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ICH and digital tools: an international seminar

Intangible cultural heritage and digital tools: Passing on, participative management, issues at stake

Tuesday 8 and Wednesday 9 September 2015 – French centre for intangible cultural heritage (FCICH) – World Cultures Institute – Vitré (35)

Fourth FCICH international seminar in collaboration with Geriico laboratory (Lille III University) with the support of the Directorate General for Heritage, department of research management and scientific policy (ministry of Culture and Communication) A Chonbuk national University (republic of Korea) and UNESCO ITEN University chair (Paris VIII University) partnership.

The intangible cultural heritage (ICH) is protected by the UNESCO 2003 convention. The convention defines ICH as a living, never ending process. The safeguarding of ICH implies community-based, decentralized and participative policies to allow the communities of practitioners to preserve their way of life and pass on their traditions. Therefore, one of the main issues of the convention is to provide new protection and development tools that preserve their dynamic and participative nature.
In this respect digital tools and web 2.0 in particular offer promising perspectives to preserve ICH specificity
while respecting its specificity. Indeed, these tools allow the inventory of several different expressions of the same element (thus respecting the participative nature of ICH), but they also allow further reinterpretations of registered practices (thus respecting the evolving aspect of ICH). Because of their open and participative structure software platform should solve two major issues when it comes to safeguarding: the traditional “top-down” structure of heritage institutions and the risks of simplification or even “fossilization” that do exist
in documentation and archival storage.
In the recent years, software based on the digitization of cultural elements (monuments, museum collections, documents, etc.) became very popular. Experiences have also been led in the ICH field such as i-Treasures (www.i-treasures.fr), E.C.H.I (www.intangibleresearch.it), the korean project (ichpedia.org) or the Scottish project (ichscotlandwiki.org). However the forecasted role of digital tools in ICH safeguarding is not that simple. How can digital tools help to preserve ICH participative and living nature while developing and inventorying it? How to integrate these new applications in institution-led inventories? How to protect the communities’ rights on their elements displayed on the Internet?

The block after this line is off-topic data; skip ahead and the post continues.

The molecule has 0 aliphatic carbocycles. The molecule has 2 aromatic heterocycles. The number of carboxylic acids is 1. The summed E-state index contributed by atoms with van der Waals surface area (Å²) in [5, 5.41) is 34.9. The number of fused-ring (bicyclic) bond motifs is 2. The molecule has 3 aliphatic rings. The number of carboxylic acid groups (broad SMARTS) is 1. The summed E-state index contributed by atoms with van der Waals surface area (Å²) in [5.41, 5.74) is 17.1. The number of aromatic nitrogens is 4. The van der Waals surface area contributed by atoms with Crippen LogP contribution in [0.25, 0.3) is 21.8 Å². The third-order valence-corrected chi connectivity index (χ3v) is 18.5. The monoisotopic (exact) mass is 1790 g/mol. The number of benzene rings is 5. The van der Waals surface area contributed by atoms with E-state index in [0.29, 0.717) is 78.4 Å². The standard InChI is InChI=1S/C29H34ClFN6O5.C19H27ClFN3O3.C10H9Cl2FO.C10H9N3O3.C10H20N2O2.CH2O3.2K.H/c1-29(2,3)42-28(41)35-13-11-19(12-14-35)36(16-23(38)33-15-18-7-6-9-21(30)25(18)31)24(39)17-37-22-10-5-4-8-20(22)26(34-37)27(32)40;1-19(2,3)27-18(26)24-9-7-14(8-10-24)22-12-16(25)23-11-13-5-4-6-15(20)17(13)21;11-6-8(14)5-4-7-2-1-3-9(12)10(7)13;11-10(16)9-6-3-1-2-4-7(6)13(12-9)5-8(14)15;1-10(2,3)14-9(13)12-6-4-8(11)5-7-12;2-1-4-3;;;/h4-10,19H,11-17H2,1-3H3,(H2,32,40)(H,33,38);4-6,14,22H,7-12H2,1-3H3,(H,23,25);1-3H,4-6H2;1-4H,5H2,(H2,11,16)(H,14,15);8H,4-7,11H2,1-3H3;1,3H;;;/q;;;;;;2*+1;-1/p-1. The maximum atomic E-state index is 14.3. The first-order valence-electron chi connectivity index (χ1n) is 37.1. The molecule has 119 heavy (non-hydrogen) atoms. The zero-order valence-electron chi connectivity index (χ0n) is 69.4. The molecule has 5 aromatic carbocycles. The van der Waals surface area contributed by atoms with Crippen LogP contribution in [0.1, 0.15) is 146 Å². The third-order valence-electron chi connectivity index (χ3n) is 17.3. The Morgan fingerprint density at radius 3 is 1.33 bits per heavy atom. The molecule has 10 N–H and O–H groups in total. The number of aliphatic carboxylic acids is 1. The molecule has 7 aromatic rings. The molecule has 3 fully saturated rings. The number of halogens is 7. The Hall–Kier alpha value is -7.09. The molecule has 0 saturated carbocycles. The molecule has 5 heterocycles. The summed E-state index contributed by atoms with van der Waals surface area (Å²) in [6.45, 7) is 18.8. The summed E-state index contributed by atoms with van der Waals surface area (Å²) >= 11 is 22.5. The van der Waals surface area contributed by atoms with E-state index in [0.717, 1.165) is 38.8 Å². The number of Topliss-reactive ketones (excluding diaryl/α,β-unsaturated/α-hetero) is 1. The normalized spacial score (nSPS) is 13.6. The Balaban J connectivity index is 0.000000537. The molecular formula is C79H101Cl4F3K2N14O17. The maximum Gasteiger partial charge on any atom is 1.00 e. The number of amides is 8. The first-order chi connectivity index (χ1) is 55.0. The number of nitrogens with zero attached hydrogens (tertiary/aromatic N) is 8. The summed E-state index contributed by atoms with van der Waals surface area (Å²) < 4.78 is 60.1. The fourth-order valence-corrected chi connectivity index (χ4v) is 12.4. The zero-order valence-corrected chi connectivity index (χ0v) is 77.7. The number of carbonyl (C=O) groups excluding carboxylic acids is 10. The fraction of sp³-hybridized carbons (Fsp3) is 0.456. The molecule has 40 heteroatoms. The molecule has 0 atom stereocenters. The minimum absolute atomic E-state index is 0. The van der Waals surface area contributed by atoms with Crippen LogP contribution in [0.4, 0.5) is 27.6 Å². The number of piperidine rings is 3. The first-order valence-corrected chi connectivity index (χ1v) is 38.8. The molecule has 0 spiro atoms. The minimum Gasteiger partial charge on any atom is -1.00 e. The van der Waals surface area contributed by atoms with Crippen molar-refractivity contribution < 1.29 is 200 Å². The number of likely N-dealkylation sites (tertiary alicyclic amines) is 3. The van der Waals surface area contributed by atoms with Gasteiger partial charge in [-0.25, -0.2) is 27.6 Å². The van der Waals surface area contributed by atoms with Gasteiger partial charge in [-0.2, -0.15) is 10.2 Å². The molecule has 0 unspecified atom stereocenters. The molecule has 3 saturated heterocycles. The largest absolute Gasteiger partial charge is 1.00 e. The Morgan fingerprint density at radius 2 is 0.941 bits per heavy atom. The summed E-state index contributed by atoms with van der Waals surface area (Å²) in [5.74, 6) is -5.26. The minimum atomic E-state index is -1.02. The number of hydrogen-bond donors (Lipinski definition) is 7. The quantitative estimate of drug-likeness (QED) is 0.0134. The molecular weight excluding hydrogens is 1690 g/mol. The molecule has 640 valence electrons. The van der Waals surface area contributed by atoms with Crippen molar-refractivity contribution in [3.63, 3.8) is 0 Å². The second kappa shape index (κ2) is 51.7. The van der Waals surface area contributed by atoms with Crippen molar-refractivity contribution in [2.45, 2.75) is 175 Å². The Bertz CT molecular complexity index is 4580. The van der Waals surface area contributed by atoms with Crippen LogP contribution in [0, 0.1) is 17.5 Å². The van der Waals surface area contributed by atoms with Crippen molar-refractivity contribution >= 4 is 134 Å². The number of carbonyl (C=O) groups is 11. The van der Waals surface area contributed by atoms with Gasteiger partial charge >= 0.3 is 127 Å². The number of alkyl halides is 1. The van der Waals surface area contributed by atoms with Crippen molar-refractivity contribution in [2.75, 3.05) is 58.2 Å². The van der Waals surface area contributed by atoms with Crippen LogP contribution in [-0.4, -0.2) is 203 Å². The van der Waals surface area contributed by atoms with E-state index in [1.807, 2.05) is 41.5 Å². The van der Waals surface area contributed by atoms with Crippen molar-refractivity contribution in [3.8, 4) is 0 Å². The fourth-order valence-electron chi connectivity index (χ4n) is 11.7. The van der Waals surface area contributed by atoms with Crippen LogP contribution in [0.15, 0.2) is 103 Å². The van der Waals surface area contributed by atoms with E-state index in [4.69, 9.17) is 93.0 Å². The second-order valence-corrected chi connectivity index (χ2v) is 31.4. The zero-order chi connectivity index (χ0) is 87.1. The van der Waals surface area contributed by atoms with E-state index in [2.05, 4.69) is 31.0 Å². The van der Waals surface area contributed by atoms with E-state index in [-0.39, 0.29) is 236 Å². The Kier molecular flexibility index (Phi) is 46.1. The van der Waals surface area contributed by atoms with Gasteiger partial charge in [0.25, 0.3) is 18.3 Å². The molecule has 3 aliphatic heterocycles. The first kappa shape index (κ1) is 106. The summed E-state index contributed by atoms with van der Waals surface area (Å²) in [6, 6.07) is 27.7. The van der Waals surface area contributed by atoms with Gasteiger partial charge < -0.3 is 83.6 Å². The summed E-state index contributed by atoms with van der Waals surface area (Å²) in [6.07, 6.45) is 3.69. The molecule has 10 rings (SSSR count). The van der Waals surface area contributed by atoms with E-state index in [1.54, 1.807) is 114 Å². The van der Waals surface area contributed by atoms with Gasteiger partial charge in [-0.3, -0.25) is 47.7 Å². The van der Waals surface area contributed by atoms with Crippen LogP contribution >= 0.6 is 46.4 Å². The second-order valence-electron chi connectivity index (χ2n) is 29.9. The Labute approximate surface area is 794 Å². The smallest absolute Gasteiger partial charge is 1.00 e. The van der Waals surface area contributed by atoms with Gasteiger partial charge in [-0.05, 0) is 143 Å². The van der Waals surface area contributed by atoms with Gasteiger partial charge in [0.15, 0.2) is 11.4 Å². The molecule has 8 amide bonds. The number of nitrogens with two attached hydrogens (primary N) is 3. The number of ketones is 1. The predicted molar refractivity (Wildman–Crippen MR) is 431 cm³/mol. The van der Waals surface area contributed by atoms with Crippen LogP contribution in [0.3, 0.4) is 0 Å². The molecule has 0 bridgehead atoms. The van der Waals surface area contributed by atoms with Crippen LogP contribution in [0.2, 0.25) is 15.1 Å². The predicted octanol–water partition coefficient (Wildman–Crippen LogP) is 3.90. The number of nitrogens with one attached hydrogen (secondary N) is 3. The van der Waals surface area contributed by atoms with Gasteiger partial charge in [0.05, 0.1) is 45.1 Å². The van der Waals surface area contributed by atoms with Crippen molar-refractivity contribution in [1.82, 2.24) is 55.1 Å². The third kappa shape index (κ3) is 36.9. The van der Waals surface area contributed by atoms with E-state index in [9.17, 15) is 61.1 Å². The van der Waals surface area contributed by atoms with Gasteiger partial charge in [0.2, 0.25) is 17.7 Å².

These questions will be dealt with during the seminar. Three panel discussions divide the themes.

– Digital technologies and participative management
The new digital tools seem to offer innovative solutions to facilitate the communities’ involvement in the defining of their own ICH. Although experiments are currently underway, they do stumble upon technical, social and ethical issues. How to convince the communities to actually use these new platforms? What are the most adequate technical solutions available? Is it possible to rely on the popular social media networks such as Facebook and YouTube for an institutional safeguarding policy?

– Passing down, development and mediation
New technologies have become the most efficient and reliable tool for heritage documentation and archive management. These tools do not only allow easy conservation and safeguarding, but also provide new opportunities to access and development. The real impact of digital tools on ICH has yet to be determined. What are the challenges the digital projects have to overcome in the ICH development process?

– Ethical and legal issues
In the recent years, ICH safeguarding and development rose several questions about the communities of practitioners’ rights. The protection of these rights became all the more complex as the digital technologies rose in importance, for they do imply their own ethical and legal issues. The crucial point is to find an adequate balance between the authorship and access rights. What are the solutions to adopt in order to protect the practitioners private life without hampering the diffusion possibilities?

 

Here you can download the Provisional programme:  ICH and digital tools

Click here for the french programme.
severine.cachat@cfpci.fr ; marta.severo@univ-lille3.fr
Place
Centre français du patrimoine culturel immatériel
Maison des Cultures du Monde
Prieuré des Bénédictins
2 rue des Bénédictins – 35500 Vitré (France)
Tél. : +33 (0)2 99 75 48 92
info@cfpci.fr

 

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